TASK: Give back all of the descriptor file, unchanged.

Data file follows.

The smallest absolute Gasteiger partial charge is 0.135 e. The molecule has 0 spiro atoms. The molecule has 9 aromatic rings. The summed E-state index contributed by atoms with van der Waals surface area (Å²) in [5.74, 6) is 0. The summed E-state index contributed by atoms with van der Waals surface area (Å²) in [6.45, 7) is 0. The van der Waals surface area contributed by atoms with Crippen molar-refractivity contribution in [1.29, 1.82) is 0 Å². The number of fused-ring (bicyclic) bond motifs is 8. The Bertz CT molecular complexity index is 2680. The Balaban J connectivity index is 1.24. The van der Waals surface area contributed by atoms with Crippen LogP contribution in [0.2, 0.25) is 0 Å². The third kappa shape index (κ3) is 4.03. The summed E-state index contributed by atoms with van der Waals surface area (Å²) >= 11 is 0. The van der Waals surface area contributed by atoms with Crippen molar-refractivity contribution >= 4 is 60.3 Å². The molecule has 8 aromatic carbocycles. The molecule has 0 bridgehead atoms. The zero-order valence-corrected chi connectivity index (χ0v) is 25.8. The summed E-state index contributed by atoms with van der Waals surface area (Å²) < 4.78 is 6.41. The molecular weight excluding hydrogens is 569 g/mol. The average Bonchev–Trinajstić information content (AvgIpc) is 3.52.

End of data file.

The smallest absolute Gasteiger partial charge is 0.135 e. The molecule has 0 spiro atoms. The molecule has 9 aromatic rings. The summed E-state index contributed by atoms with van der Waals surface area (Å²) in [5.74, 6) is 0. The summed E-state index contributed by atoms with van der Waals surface area (Å²) in [6.45, 7) is 0. The van der Waals surface area contributed by atoms with Crippen molar-refractivity contribution in [1.29, 1.82) is 0 Å². The number of fused-ring (bicyclic) bond motifs is 8. The Bertz CT molecular complexity index is 2680. The Balaban J connectivity index is 1.24. The van der Waals surface area contributed by atoms with Crippen LogP contribution in [0.2, 0.25) is 0 Å². The third kappa shape index (κ3) is 4.03. The summed E-state index contributed by atoms with van der Waals surface area (Å²) >= 11 is 0. The van der Waals surface area contributed by atoms with Crippen molar-refractivity contribution >= 4 is 60.3 Å². The molecule has 8 aromatic carbocycles. The molecule has 0 bridgehead atoms. The zero-order valence-corrected chi connectivity index (χ0v) is 25.8. The summed E-state index contributed by atoms with van der Waals surface area (Å²) < 4.78 is 6.41. The molecular weight excluding hydrogens is 569 g/mol. The average Bonchev–Trinajstić information content (AvgIpc) is 3.52.